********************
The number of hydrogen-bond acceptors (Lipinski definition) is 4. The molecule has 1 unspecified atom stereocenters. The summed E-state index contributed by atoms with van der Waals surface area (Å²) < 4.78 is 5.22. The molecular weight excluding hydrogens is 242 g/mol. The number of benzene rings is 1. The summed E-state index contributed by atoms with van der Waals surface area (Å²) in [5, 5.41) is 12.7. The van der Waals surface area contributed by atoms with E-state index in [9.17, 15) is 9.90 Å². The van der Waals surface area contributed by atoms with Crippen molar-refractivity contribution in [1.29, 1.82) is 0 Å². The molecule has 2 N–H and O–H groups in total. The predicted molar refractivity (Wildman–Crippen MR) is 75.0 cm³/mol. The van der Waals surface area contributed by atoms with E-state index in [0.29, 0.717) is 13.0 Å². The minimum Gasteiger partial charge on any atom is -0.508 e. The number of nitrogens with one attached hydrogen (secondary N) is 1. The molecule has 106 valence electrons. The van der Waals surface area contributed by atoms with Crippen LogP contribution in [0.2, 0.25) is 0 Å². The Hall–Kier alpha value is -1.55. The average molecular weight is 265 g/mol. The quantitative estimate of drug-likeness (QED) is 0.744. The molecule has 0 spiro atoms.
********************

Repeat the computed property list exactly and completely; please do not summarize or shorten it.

The number of hydrogen-bond acceptors (Lipinski definition) is 4. The molecule has 1 unspecified atom stereocenters. The summed E-state index contributed by atoms with van der Waals surface area (Å²) < 4.78 is 5.22. The molecular weight excluding hydrogens is 242 g/mol. The number of benzene rings is 1. The summed E-state index contributed by atoms with van der Waals surface area (Å²) in [5, 5.41) is 12.7. The van der Waals surface area contributed by atoms with E-state index in [9.17, 15) is 9.90 Å². The van der Waals surface area contributed by atoms with Crippen molar-refractivity contribution in [1.29, 1.82) is 0 Å². The molecule has 2 N–H and O–H groups in total. The predicted molar refractivity (Wildman–Crippen MR) is 75.0 cm³/mol. The van der Waals surface area contributed by atoms with E-state index in [0.29, 0.717) is 13.0 Å². The minimum Gasteiger partial charge on any atom is -0.508 e. The number of nitrogens with one attached hydrogen (secondary N) is 1. The molecule has 106 valence electrons. The van der Waals surface area contributed by atoms with Crippen LogP contribution in [0.2, 0.25) is 0 Å². The Hall–Kier alpha value is -1.55. The average molecular weight is 265 g/mol. The quantitative estimate of drug-likeness (QED) is 0.744. The molecule has 0 spiro atoms.